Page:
The likely economic fallout for Pakistan in FATF list

The likely economic fallout for Pakistan in FATF list

LAHORE: Pakistan’s inclusion in Financial Action Task Force (FATF) watch list will certainly lead to more vigil from regulators and financial institutions, which thus means that this action proposed by United States and its European allies will increase the business transaction costs and economic pains of a Nuclear power that has now been pinpointed as a jurisdiction with weak measures to curb money laundering and terrorist financing.

Pakistan has been accused by FATF of being lenient to militant outfits exploiting country’s financial system to their advantage, although these groups have been banned and sanctioned by the United Nations.

(Reference: The February 16, 2018 report of FATF)

Likely economic fallout: Having come under the global scanner now, Pakistan’s efforts to improve its image have undoubtedly suffered a major setback, as resultant punitive actions could jack up the cost of doing international and domestic business here.

The FATF decision will hence make borrowing costlier for Pakistan, besides making it much harder for foreign investors and companies to do business in a country where legal risks are bound to be associated with trading activities from now onwards.

A likely decline in foreign transactions and foreign currency inflows may also force some banks international to pull out, as they have been retreating from high-risk countries in recent years after reassessing the risk-reward scenario.

As Pakistan’s international banking links now stand endangered in all probability, foreign financial institutions may be wary of transacting with country’s banks, and if a need ever arises to raise debt from the international markets in near future, loss of credibility will be the major hurdle for the $300 billion economy to recover and get back on track.

Even FATF was not expecting this decision: Interestingly, the FATF itself had wrongly predicted on February 16, 2018 that the decision was expected to be given in Pakistan’s favour as the voting process required all members to vote in favour of the review for the resolution to be passed.

The FATF had maintained: “Even if one member opposes the decision, it will not be put into effect. Policy analysts and experts argue that Pakistan is not be dropped into ‘Grey List’ given that Pakistan’s allies are expected to vote against the decision. However, the welcome initiative is Pakistan taking a decision to act against the banned outfits and limit their exposure to financial markets.”

Action against Pakistani money launderers is very much on the cards:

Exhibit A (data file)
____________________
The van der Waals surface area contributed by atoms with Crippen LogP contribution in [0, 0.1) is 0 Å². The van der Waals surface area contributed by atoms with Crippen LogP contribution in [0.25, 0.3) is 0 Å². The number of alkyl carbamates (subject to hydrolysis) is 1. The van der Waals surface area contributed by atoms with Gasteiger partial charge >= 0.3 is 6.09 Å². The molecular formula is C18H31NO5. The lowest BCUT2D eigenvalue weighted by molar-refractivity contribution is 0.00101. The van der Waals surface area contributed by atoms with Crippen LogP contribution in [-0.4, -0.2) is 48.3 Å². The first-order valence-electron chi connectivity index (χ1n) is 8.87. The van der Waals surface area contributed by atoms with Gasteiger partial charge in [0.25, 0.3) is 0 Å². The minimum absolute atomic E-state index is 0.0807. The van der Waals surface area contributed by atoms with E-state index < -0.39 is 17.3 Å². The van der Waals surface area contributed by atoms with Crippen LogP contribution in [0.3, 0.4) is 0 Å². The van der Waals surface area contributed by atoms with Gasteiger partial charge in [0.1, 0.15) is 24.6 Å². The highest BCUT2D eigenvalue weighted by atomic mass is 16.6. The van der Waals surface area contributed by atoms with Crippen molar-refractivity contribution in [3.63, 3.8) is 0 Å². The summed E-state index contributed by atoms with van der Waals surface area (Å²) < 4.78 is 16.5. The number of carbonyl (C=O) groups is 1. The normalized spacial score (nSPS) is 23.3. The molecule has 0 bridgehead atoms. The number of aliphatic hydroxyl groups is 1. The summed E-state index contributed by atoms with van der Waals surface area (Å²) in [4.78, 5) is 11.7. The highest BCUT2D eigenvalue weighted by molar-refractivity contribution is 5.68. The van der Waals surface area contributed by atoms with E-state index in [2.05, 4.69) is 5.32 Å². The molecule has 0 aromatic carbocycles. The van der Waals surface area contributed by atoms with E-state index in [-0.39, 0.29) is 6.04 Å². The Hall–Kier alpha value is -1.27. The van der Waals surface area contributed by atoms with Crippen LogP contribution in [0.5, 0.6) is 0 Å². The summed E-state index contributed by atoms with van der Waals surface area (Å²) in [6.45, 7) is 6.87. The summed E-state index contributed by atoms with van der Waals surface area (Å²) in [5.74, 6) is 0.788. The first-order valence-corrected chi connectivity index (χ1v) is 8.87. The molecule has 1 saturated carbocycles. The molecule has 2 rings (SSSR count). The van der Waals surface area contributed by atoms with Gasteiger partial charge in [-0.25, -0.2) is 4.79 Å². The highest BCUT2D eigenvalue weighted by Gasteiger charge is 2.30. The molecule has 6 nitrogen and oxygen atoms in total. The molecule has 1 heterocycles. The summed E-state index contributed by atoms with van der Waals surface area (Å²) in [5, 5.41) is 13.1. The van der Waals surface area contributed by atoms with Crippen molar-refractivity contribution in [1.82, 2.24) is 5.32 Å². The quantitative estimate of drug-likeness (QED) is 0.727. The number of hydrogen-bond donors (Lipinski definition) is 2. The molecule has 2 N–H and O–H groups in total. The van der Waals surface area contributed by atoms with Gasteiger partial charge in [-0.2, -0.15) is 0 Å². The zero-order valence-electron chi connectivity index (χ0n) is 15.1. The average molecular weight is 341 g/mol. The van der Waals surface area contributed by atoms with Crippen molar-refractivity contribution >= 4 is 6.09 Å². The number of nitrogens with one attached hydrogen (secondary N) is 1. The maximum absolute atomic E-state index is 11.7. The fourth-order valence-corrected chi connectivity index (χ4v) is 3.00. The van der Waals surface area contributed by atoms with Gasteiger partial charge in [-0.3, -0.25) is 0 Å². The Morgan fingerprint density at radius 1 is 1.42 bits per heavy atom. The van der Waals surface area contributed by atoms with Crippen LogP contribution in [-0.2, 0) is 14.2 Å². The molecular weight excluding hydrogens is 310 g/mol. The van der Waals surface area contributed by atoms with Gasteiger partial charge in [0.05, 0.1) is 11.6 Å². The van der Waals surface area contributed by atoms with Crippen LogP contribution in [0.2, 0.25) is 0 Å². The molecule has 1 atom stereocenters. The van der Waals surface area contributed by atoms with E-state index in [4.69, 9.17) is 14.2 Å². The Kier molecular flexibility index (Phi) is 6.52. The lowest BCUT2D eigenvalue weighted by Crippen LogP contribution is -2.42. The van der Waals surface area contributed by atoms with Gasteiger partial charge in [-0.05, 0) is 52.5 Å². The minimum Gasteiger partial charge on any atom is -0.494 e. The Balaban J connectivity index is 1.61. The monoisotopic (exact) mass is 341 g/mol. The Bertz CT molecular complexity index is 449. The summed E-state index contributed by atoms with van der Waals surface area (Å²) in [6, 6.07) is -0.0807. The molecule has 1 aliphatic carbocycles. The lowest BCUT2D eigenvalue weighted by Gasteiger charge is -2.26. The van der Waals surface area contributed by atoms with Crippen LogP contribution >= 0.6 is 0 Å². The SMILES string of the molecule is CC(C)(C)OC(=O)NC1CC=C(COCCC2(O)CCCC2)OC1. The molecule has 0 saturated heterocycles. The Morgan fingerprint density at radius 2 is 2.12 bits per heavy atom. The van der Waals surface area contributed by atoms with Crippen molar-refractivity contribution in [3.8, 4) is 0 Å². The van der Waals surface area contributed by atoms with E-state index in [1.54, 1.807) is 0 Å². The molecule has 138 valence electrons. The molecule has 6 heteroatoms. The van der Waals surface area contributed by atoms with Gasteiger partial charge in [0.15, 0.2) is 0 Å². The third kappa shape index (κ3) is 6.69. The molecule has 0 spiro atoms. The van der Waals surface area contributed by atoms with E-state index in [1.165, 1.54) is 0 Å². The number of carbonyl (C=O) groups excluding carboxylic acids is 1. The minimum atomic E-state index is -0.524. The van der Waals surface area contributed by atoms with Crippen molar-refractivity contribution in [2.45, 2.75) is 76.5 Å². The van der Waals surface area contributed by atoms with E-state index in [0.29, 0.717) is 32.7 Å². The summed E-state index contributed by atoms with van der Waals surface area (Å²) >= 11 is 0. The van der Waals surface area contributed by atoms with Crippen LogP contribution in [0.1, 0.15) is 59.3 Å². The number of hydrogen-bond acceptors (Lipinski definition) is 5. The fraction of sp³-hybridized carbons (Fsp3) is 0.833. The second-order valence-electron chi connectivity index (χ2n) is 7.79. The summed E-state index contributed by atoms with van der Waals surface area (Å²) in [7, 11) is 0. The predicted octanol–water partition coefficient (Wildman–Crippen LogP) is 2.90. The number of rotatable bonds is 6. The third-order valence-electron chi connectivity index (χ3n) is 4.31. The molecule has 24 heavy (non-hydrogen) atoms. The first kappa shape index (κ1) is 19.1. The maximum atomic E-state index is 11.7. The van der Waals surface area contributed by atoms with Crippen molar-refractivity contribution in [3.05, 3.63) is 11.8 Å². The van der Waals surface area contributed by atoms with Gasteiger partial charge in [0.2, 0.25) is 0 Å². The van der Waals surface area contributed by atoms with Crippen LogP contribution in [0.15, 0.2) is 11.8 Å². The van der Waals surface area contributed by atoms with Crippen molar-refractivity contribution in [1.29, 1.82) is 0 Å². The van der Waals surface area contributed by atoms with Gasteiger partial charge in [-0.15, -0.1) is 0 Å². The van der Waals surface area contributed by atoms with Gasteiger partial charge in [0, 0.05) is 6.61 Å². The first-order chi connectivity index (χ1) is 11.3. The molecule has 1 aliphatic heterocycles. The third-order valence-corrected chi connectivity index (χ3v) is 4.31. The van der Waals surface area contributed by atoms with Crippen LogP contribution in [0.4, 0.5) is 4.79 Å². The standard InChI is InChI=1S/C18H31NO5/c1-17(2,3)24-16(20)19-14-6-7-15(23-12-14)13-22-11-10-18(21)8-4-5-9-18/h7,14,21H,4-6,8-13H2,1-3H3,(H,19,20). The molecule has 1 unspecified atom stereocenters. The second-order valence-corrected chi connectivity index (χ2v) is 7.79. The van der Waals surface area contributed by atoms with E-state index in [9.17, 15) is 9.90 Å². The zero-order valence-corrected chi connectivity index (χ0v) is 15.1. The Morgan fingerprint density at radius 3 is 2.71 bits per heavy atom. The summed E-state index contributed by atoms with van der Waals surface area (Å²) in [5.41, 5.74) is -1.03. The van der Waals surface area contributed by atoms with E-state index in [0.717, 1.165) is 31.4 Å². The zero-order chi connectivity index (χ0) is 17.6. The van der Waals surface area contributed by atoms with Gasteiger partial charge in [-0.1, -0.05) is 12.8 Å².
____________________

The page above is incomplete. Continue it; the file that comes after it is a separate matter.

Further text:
Research reveals that Pakistan will now have to step up efforts in pursuing launderers and confiscating their assets to mitigate the significant risks, as was required in January 2018 of Mexico, which faces a significant risk of money laundering, stemming principally from activities most often associated with organized crime, such as drug trafficking, extortion, corruption and tax evasion.

An FATF report of January 12, 2018 has already identified the most common methods of recruitment used by terrorist organizations and terrorist cells, and the costs associated with these different methods and techniques of terrorist recruitment.

Research further shows that till November 2017, the FATF had reviewed over 80 countries and publicly identified 64 of them. Of these 64 nations, not fewer than 52 have since made the necessary reforms required to address their weaknesses on money laundering and terrorist financing fronts and have thus been removed from the scrutiny process.

Since February 2016, countries like Algeria, Angola, Panama, Afghanistan, Bosnia and Herzegovina, Uganda and Haiti are no longer part of the FATF Grey List.

Pakistan has been added yet again in this infamous club after it was removed in 2015, but not before featuring in this notorious list for three years.

The FATF history: In response to mounting concern over money laundering, the Financial Action Task Force on Money Laundering was established by the G-7 Summit that was held in Paris in 1989.

The FATF website states: “The Task Force was given the responsibility of examining money laundering techniques and trends, reviewing the action which had already been taken at a national or international level, and setting out the measures that still needed to be taken to combat money laundering.

In April 1990, less than one year after its creation, the FATF issued a report containing a set of 40 Recommendations, which were intended to provide a comprehensive plan of action needed to fight against money laundering.” 

FATF Membership: During 1991 and 1992, the FATF had expanded its membership from the original 16 to 28 members. In 2000, the FATF expanded to 31 members, and has since expanded to its current 37 members.

A few days ago, renowned British news agency “Reuters” had asserted: “The prospect of Pakistan being placed back on a global terrorist financing watch list could endanger its handful of remaining banking links to the outside world, causing real financial pain to the economy just as a general election looms.

Washington and its European allies have co-sponsored a motion calling for the nuclear-armed nation to be placed on a “gray list” of countries deemed to be doing too little to comply with anti-terrorist financing and anti-money laundering regulations, with a decision expected next week when member states of the Financial Action Task Force meet in Paris.”

By: Sabir Shah

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